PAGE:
The army has remained silent, close to a week after reports emerged that fresh attacks from suspected Lord’s Resistance Army rebels in the Central African Republic had left more than 10 UPDF soldiers dead.
Sources in Central African Republic yesterday told Daily Monitor that the death toll of Ugandan soldiers had risen to 18, although the Army and Defence spokesman, Lt. Col. Felix Kulayigye, said he knew nothing about the attack. “I am not aware,” Lt. Col. Kulayigye said yesterday when asked about the reports.
The sources identified one of the dead as lieutenant from Kazo in Kiruhura District who was commanding a squad of 40 soldiers at the time of his death. Yesterday, mystery about the killers also grew when a source told Daily Monitor that a Sudanese militia reinforced by a powerful government in the region could be behind the attacks on the UPDF.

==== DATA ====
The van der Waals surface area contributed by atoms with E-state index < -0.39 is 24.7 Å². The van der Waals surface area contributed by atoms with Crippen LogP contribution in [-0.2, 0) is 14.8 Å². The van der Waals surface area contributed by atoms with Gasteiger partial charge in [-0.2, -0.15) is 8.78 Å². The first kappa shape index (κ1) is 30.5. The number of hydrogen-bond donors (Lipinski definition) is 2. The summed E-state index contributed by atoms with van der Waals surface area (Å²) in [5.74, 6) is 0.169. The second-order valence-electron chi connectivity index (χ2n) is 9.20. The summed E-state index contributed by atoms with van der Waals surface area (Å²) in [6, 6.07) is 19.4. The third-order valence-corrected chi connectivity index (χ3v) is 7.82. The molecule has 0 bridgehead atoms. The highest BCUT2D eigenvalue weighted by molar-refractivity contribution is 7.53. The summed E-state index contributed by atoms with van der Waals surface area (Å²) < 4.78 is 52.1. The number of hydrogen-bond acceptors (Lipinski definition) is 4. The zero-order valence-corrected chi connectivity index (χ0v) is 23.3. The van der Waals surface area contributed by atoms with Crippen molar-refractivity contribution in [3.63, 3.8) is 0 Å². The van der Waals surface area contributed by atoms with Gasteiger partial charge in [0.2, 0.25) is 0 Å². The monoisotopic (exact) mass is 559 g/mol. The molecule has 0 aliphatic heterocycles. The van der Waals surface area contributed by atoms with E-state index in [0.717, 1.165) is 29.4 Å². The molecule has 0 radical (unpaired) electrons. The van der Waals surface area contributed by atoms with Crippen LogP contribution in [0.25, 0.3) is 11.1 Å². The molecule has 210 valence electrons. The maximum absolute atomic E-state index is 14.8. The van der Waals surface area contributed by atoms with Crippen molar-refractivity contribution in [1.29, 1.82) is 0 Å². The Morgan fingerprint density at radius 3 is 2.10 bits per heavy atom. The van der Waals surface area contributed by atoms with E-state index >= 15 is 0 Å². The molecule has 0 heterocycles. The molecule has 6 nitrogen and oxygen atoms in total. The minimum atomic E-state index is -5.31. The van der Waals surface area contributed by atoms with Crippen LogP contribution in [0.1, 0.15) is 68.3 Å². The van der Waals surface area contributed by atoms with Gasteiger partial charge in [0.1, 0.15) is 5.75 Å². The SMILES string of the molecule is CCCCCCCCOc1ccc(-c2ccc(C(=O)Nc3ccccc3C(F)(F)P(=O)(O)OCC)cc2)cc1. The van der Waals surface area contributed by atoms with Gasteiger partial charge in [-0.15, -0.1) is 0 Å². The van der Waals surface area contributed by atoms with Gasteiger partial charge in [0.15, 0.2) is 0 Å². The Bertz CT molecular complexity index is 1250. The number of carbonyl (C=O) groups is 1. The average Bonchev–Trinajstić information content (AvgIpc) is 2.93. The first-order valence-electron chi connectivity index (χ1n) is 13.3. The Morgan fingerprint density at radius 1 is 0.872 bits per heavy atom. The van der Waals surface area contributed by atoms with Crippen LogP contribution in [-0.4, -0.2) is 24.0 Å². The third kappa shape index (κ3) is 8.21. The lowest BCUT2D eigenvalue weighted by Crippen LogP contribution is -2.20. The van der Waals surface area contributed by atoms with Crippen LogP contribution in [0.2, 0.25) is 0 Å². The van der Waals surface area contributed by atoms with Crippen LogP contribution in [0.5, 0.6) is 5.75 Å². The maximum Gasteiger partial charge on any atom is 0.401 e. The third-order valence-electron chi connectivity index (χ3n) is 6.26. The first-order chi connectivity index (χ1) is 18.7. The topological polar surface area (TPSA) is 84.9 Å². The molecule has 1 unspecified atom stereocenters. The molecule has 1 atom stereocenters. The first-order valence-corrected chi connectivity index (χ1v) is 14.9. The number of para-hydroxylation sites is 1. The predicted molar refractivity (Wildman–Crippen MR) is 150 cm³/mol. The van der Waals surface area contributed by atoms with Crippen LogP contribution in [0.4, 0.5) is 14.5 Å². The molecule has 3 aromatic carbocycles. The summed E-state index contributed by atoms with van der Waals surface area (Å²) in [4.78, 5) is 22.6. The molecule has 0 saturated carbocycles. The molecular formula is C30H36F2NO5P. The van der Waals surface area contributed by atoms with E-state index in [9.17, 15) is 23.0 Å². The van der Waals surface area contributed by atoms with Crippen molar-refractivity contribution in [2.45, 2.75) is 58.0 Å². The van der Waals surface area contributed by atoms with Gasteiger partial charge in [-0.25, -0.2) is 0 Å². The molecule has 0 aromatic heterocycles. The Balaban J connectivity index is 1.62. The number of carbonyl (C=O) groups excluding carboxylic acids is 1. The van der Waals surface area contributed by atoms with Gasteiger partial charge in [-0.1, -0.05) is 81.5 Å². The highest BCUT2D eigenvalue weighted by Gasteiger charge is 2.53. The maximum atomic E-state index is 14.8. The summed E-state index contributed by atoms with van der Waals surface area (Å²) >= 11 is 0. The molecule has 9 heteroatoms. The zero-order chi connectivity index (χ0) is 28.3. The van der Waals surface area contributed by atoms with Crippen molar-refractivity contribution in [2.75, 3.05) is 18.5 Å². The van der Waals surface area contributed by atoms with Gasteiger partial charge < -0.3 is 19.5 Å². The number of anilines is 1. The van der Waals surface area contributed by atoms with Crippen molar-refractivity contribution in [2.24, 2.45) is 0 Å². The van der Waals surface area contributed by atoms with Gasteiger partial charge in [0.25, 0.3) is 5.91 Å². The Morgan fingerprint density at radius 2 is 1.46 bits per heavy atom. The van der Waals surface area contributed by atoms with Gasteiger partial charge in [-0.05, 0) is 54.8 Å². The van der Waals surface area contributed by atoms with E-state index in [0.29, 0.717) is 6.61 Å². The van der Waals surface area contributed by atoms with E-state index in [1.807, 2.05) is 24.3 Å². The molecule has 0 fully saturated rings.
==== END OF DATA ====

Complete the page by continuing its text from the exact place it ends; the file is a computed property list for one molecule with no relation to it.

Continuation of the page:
“They were around 300 heavily armed militias that attacked UPDF. LRA has no such capacity. The UPDF were few. They were patrolling before they were attacked and overpowered,” the sources said. Lt. Col. Kulayigye insisted he was not aware of the militia attack. “I don’t have that information,” he said.
It is said that after the attack, the bodies of the UPDF remained in the battlefield for three days before they were picked. Operation Lightning Thunder is commanded by Col. Peter Elwelu who reports to Brig. Charles Otema, the overall operations commander.
Reports indicate that there could be feuds at the UPDF tactical base in Nzara, on the Sudanese border, which could have affected operations. Two officers have reportedly been arrested due to conflicts at the tactical headquarters. Lt. Gen. Katumba Wamala, the Commander of Land Forces, under whose docket Operation Lightning Thunder falls, could not answer our repeated calls. However, last week Gen. Katumba Wamala sent a message via military radio and said the attack should be investigated.